Why did we incorporate selfies? From the first time man looked down at a still body of water and saw his own reflection, with a sense of self awareness washing over him, to today as we hold our phone away at arms length to take a picture of ourselves. We are saying we exist. We are the reflection in the artwork. We are the fuel. We are the inspiration. We are connected.

Alfonso and I attended a friend’s party last month and when we were introduced as artists to one of the guests, she asked what type of work we create. Naturally, we mentioned the paintings and installations and specifically the #NashvilleSelfie project because we had just completed it.

The women dropped her jaw and said “that was you?” She then went on to explain that she participated as a way to liberate herself from the stigma of vanity that she was raised with. That submitting her selfie was empowering and a way to explore her feelings about humility and open herself up to the world. How she felt connected to the community that joined her on that 500 foot clothesline.

Art today is not stagnant and still. It is an interaction, a reflection, a conversation. It takes a village to create it and it creates a community through interaction with it. We see many fingerprints are all over artists work. Directly and indirectly. Before, during and after it’s creation.

Without this collaboration, artists are just creating in a vacuum.

And that’s how people tend to think of artists. On their own. Loners, tortured souls, and to some degree this can be very true. It takes a lot for us as visual people to get up here and communicate verbally. That’s what the artist strives for in their work. To communicate. To speak to someone. In the end, the art is not just about the artists and a completed piece. It’s about US. Without the community and viewers, the artist IS alone. Without the community, without the artists experiences and surroundings… there is no inspiration. Without you there is no commentary. There is no muse. There is no community.

So please don’t stop touching the artwork.



How to Get Rid of Bees without Killing Them

So how do we get rid of bees from our picnic tables without …getting rid of  bees completely?

We may not like bees buzzing around our food, but without them, we wouldn’t have food…

Bees and pollinators are disappearing AND if pollinators disappear, so does OUR food supply!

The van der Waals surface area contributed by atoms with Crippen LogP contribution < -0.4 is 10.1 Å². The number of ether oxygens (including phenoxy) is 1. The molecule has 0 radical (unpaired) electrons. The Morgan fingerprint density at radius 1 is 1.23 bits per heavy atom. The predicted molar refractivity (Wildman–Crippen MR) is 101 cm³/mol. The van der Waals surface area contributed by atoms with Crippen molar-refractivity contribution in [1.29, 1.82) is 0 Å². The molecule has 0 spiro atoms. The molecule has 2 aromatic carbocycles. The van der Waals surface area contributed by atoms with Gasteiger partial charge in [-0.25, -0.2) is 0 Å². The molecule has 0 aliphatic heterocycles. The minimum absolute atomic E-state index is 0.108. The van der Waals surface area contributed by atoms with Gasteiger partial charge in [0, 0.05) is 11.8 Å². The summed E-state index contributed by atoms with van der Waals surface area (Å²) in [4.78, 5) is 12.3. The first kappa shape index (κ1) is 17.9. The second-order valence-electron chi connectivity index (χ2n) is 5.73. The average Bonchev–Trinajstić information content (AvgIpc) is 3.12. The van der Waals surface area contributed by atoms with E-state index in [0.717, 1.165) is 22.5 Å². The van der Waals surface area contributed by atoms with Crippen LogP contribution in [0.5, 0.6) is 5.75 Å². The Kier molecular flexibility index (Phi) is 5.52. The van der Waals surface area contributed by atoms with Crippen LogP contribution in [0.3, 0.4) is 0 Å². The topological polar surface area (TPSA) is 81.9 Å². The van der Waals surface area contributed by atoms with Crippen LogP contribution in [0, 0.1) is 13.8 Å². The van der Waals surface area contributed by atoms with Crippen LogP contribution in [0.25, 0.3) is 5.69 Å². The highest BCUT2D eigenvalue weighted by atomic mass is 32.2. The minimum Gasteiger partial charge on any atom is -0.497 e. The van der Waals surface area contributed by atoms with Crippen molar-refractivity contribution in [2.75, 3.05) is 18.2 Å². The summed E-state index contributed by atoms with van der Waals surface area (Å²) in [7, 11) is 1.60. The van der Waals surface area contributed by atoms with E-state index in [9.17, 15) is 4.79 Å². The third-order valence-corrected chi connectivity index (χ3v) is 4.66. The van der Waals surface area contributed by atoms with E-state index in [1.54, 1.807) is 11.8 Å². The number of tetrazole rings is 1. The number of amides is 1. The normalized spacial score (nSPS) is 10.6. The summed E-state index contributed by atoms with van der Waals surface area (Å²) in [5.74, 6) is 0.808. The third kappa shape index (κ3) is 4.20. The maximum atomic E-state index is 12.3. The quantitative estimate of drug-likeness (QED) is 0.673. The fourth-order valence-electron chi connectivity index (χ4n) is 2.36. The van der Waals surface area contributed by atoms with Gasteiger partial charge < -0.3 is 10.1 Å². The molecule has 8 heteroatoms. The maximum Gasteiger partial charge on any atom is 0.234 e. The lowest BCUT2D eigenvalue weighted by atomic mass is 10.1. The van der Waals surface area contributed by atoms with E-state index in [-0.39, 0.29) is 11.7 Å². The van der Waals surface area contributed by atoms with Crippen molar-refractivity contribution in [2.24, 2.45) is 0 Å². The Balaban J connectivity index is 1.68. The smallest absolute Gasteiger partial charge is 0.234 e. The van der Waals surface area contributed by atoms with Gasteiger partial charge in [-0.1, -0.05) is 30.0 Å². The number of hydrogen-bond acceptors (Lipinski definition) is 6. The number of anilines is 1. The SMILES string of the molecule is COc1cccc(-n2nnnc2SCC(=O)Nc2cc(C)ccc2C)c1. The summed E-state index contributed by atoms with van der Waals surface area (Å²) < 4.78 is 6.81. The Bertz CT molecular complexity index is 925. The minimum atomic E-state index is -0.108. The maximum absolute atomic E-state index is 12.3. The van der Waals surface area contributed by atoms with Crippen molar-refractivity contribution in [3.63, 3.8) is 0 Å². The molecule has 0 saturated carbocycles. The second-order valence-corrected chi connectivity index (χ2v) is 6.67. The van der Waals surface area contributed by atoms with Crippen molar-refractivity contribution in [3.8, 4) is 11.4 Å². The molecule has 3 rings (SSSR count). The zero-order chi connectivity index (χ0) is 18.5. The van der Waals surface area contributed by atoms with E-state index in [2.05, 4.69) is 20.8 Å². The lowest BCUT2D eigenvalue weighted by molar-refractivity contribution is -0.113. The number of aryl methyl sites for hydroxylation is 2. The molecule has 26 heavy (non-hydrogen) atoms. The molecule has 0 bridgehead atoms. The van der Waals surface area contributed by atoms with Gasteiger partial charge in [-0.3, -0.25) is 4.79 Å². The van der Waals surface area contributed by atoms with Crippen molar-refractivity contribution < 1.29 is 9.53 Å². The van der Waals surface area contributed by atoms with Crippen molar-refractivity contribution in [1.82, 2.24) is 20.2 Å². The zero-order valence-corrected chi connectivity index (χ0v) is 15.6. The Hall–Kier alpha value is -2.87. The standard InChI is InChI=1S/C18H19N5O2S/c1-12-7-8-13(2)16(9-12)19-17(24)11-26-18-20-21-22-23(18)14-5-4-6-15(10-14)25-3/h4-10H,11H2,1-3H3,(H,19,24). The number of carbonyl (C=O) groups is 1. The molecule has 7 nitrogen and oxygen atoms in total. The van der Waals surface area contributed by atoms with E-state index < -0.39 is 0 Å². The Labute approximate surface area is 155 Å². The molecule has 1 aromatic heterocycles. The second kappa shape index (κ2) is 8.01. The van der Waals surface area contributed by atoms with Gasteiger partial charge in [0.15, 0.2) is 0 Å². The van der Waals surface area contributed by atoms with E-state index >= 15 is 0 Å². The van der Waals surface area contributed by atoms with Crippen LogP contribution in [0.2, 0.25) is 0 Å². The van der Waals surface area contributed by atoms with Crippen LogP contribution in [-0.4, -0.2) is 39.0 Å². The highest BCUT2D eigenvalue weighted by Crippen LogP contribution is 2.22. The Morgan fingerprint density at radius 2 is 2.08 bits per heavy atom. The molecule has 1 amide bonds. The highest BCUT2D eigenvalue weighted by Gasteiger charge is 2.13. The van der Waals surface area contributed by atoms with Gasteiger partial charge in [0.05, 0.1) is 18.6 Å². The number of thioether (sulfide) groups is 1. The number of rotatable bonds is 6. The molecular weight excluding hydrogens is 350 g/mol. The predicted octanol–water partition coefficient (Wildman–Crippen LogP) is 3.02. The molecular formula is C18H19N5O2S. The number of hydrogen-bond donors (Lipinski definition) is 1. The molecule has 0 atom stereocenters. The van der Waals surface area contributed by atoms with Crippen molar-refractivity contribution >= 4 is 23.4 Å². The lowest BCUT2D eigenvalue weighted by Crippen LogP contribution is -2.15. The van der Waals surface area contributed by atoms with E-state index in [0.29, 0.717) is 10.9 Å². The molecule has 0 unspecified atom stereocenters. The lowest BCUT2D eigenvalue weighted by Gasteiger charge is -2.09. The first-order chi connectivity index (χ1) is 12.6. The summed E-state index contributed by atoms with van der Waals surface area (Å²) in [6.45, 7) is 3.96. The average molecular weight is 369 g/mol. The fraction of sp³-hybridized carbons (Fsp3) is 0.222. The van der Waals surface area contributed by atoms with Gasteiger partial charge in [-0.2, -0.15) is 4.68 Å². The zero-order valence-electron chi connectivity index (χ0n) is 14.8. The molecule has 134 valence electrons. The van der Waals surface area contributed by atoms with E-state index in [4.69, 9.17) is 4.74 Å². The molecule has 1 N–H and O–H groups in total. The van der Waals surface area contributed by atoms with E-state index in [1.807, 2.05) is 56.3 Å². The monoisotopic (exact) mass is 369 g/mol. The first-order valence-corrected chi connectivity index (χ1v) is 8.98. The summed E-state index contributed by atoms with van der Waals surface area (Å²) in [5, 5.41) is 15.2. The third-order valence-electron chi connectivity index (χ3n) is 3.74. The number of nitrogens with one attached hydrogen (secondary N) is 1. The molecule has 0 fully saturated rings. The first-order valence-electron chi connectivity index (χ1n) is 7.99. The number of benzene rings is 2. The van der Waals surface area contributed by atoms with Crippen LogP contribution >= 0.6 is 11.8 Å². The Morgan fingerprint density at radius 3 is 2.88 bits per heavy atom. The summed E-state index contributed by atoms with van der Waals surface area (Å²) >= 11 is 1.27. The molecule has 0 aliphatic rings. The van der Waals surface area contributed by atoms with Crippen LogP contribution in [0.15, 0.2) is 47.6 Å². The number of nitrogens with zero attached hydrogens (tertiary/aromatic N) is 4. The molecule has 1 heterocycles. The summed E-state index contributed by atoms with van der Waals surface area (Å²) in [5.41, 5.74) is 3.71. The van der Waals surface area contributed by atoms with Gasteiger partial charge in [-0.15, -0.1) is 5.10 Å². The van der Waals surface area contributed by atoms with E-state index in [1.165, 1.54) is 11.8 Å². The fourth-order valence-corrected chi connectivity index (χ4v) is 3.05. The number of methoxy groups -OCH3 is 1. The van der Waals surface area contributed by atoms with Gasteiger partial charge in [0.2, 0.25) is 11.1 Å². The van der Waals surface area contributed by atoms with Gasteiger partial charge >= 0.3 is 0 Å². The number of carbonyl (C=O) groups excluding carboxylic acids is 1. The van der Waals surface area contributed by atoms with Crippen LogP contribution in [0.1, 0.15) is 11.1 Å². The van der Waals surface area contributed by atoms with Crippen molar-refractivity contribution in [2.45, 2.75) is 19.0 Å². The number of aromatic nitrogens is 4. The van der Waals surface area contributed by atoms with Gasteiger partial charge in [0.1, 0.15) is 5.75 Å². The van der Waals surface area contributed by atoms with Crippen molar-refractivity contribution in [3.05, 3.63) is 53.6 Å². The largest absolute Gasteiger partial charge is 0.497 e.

Painting: Colony Collapse Disorder by K. Llamas.

Proceeds from signed prints benefit the Great Seed Bomb and raising awareness to save the bees.

STEP ONE: What Kind Of Bee Do You have?

Bumble Bee: Aggressive only when threatened, prefers to nest in loose, fluffy materials and occasionally underground.
Carpenter Bee: Oval-shaped bees burrow into surface leaving perfect three-eighths inch holes. They are solitary. They don’t usually damage structural beams but nests can multiply and destroy the surrounding surface wood.

Honey Bee: Not aggressive, and highly beneficial! Their nests are heavy and produce thousands of workers.

***Honey bees are the only species where relocation is the preferred method.

Wasps (The following resemble bees but are more aggressive)

Ground Bee: Smaller species of yellow jacket. Nests are between two inches and two feet underground. They are aggressive and easily agitated.

Hornet: Builds external paper nests that are shaped like an inverted teardrop. Aggressive.

Yellow Jacket: Black and yellow-stripes and build nests similar to hornets. Can also build nests in walls slowly chew through drywall or surface wood for materials.

Wasp: Long and thin, and legs hang when in flight. Frequently colonize attics and cars, and have a painful sting.

STEP TWO: Remove Infestations

FREE Solution…..Call a Beekeeper!

Pest control’s job is usually to control or kill the population (and remember, bees are good…if you like to eat!). A better solution is to search up a local bee keeper.

  • Bee keepers are so passionate about bees that they will usually relocate them for free.
  • An experienced beekeeper can use smoke and other methods move the whole colony out and rehome them to new nests or commercial beehives. Check out some North American apiary organizations.
  • Honey bees rarely sting, but it is still a danger, so get a pro
  • If any honeycomb is left, it could encourage another colony


gerber daisy sketch flower k llamas drawingDrawing by K. Llamas

STEP THREE: Prevention

After you get rid of the bees, try to deter infestations.

  • Remove any trace of the old hive
  • Remove clutter in your yard
  • Fill any tree holes that may attract them.
  • Install screens or fill in any holes in structures

If you are able to relocate bees whenever possible, that should be the first option before extermination. Colony Collapse Disorder (the dissapearance of bees) is a real concern with pollination. Causes are linked to loss of habitat, the effects of pesticides, and other man-made challenges facing bees. Bees may be a nuissance that you want to get rid of but they are just trying to find a safe place to live. Beekeepers can offer a safe harber. And remember next time you reach for the pesticides, that bees, butterflys, and other pollinators are an essential part of our food production. If we don’t protect them, we aren’t protecting ourselves.


honey bee sketch colony collapse disorder pollinator k llamas drawingDrawing by K. Llamas

Don’t swat…Bees are our friend. Happy Pollinating to you! Save the bees!!